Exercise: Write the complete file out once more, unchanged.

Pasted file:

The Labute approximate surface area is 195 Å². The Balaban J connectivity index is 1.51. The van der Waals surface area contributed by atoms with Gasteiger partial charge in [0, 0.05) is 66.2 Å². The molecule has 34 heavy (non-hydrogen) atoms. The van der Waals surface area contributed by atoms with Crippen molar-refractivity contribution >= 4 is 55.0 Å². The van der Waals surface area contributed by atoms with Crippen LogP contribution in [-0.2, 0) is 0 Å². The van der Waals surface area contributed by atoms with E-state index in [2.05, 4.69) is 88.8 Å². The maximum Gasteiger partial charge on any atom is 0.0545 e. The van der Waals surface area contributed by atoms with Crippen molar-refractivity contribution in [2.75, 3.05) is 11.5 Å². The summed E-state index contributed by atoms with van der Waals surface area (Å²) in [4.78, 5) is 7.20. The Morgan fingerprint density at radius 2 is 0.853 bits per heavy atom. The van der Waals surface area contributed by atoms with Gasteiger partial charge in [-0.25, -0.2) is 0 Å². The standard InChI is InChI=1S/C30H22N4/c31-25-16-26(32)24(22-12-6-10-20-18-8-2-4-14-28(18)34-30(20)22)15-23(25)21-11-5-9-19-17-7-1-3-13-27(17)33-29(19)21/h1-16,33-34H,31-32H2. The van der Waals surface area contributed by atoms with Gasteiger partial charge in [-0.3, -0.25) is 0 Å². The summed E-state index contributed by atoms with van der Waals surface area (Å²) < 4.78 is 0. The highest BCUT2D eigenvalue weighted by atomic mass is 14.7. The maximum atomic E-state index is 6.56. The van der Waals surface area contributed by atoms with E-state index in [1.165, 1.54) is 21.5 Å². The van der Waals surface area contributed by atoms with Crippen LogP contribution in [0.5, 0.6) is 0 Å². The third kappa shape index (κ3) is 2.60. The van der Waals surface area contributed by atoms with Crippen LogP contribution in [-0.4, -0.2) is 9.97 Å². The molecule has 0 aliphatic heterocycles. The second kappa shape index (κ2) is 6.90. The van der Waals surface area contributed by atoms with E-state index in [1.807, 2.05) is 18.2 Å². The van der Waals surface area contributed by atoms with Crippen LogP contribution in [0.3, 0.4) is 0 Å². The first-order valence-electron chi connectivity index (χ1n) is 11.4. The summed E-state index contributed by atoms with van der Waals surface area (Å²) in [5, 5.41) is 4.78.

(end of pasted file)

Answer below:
The Labute approximate surface area is 195 Å². The Balaban J connectivity index is 1.51. The van der Waals surface area contributed by atoms with Gasteiger partial charge in [0, 0.05) is 66.2 Å². The molecule has 34 heavy (non-hydrogen) atoms. The van der Waals surface area contributed by atoms with Crippen molar-refractivity contribution >= 4 is 55.0 Å². The van der Waals surface area contributed by atoms with Crippen LogP contribution in [-0.2, 0) is 0 Å². The van der Waals surface area contributed by atoms with E-state index in [2.05, 4.69) is 88.8 Å². The maximum Gasteiger partial charge on any atom is 0.0545 e. The van der Waals surface area contributed by atoms with Crippen molar-refractivity contribution in [2.75, 3.05) is 11.5 Å². The summed E-state index contributed by atoms with van der Waals surface area (Å²) in [4.78, 5) is 7.20. The Morgan fingerprint density at radius 2 is 0.853 bits per heavy atom. The van der Waals surface area contributed by atoms with Gasteiger partial charge in [-0.25, -0.2) is 0 Å². The standard InChI is InChI=1S/C30H22N4/c31-25-16-26(32)24(22-12-6-10-20-18-8-2-4-14-28(18)34-30(20)22)15-23(25)21-11-5-9-19-17-7-1-3-13-27(17)33-29(19)21/h1-16,33-34H,31-32H2. The van der Waals surface area contributed by atoms with Gasteiger partial charge in [-0.3, -0.25) is 0 Å². The summed E-state index contributed by atoms with van der Waals surface area (Å²) < 4.78 is 0. The highest BCUT2D eigenvalue weighted by atomic mass is 14.7. The maximum atomic E-state index is 6.56. The van der Waals surface area contributed by atoms with E-state index in [1.165, 1.54) is 21.5 Å². The van der Waals surface area contributed by atoms with Crippen LogP contribution in [0.5, 0.6) is 0 Å². The third kappa shape index (κ3) is 2.60. The van der Waals surface area contributed by atoms with Crippen LogP contribution in [-0.4, -0.2) is 9.97 Å². The molecule has 0 aliphatic heterocycles. The second kappa shape index (κ2) is 6.90. The van der Waals surface area contributed by atoms with E-state index in [1.807, 2.05) is 18.2 Å². The van der Waals surface area contributed by atoms with Crippen LogP contribution in [0.3, 0.4) is 0 Å². The first-order valence-electron chi connectivity index (χ1n) is 11.4. The summed E-state index contributed by atoms with van der Waals surface area (Å²) in [5, 5.41) is 4.78.